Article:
I was born into all that, all that mess, the over-crowded swamp and the over-crowded sematary and the not-crowded-enough town, so I don’t remember nothing, don’t remember a world without Noise. My pa died of sickness before I was born and then my ma died, of course, no surprises there. Ben and Cillian took me in, raised me. Ben says my ma was the last of the women but everyone says that about everyone’s ma. Ben may not be lying, he believes it’s true, but who knows?

I am the youngest of the whole town, tho. I used to come out and throw rocks at field crows with Reg Oliver (seven months and 8 days older) and Liam Smith (four months and 29 days older) and Seb Mundy who was next youngest to me, three months and a day older, but even he don’t talk to me no more now that he’s a man.

No boys do once they turn thirteen.

Which is how it goes in Prentisstown. Boys become men and they go to their menonly meetings to talk about who knows what and boys most definitely ain’t allowed and if yer the last boy in town, you just have to wait, all by yerself.

Well, you and a dog you don’t want.

But never mind, here’s the swamp and in we go, sticking to the paths that take us round and over the worst of the water, weaving our way round the big, bulby trees that grow up and outta the bog to the needly roof, metres and metres up. The air’s thick and it’s dark and it’s heavy, but it’s not a frightening kind of thick and dark and heavy. There’s lots of life here, loads of it, just ignoring the town as you please, birds and green snakes and frogs and kivits and both kinds of squirrel and (I promise you) a cassor or two and sure there’s red snakes to watch out for but even tho it’s dark, there’s slashes of light that come down from holes in the roof and if you ask me, which you may not be, I grant you that, to me the swamp’s like one big, comfy, not very Noisy room. Dark but living, living but friendly, friendly but not grasping.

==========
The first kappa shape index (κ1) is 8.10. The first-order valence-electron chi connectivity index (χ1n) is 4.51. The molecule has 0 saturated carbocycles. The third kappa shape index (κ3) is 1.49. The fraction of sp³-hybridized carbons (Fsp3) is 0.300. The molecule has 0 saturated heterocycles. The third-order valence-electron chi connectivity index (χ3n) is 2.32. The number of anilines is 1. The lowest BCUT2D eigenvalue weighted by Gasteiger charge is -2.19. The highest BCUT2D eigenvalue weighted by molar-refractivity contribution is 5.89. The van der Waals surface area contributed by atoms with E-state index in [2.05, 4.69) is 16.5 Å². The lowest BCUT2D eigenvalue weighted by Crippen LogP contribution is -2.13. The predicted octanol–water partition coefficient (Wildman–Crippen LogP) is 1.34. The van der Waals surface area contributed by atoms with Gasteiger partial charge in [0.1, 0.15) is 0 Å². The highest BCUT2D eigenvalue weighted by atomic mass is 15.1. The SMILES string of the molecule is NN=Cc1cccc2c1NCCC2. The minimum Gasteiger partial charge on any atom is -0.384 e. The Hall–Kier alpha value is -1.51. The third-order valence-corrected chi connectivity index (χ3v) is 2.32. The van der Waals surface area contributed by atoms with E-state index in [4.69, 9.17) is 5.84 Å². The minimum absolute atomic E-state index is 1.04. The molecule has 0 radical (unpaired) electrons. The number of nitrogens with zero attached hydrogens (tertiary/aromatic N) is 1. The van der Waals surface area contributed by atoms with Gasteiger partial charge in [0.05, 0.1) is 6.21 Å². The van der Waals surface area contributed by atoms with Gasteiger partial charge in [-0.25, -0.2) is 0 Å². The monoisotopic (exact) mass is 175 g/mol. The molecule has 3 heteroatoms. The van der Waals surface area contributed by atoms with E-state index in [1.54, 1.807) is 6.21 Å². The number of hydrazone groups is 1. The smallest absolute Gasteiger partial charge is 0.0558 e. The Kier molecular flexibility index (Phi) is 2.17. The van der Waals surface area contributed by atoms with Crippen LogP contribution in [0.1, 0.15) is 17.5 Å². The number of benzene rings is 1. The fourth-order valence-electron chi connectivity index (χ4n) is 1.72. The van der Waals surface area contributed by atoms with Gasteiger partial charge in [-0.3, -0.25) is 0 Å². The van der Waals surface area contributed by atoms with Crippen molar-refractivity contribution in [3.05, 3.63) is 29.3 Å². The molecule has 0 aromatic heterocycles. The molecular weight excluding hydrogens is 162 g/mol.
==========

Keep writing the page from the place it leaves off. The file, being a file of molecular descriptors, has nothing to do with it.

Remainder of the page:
Manchee lifts his leg on practically everything till he must be running outta pee and then he heads off under a bush, burbling to himself, finding a place to do his other business, I guess.

But the swamp don’t mind. How could it? It’s all just life, going over itself, returning and cycling and eating itself to grow. I mean, it’s not that it’s not Noisy here. Sure it is, there’s no escaping Noise, not nowhere at all, but it’s quieter than the town. The loud is a different kind of loud, because swamp loud is just curiosity, creachers figuring out who you are and if yer a threat. Whereas the town knows all about you already and wants to know more and wants to beat you with what it knows till how can you have any of yerself left at all?

Swamp Noise, tho, swamp Noise is just the birds all thinking their worrisome little birdie thoughts. Where’s food? Where’s home? Where’s my safety? And the waxy squirrels, which are all little punks, teasing you if they see you, teasing themselves if they don’t, and the rusty squirrels, which are like dumb little kids, and sometimes there’s swamp foxes out in the leaves who you can hear faking their Noise to sound like the squirrels they eat and even less often there are mavens singing their weird maven songs and once I swear I saw a cassor running away on two long legs but Ben says I didn’t, says the cassors are long gone from the swamp.

I don’t know. I believe me.

Manchee comes outta the bushes and sits down next to me cuz I’ve stopped right there in the middle of a trail. He looks around to see what I might be seeing and then he says, “Good poo, Todd.”

“I’m sure it was, Manchee.”

I’d better not get another ruddy dog when my birthday comes. What I want this year is a hunting knife like the one Ben carries on the back of his belt. Now that’s a present for a man.

“Poo,” Manchee says quietly.

On we walk. The main bunch of apple trees are a little ways into the swamp, down a few paths and over a fallen log that Manchee always needs help over. When we get there, I pick him up around his stomach and lift him to the top. Even tho he knows what I’m doing, he still kicks his legs all over the place like a falling spider, making a fuss for no reason at all.

“Hold still, you gonk!”

“Down, down, down!” he yelps, scrabbling away at the air.

“Idiot dog.”

I plop him on top the log and climb up myself. We both jump down to the other side, Manchee barking “Jump!” as he lands and keeping on barking “Jump!” as he runs off.

The leap over the log is where the dark of the swamp really starts and the first thing you see are the old Spackle buildings, leaning out towards you from shadow, looking like melting blobs of tan-coloured ice cream except hut-sized. No one knows or can remember what they were ever sposed to be but best guess by Ben, who’s a best guess kinda guy, is that they had something to do with burying their dead. Maybe even some kind of church, even tho the spacks didn’t have no kind of religion anyone from Prentisstown could reckernize.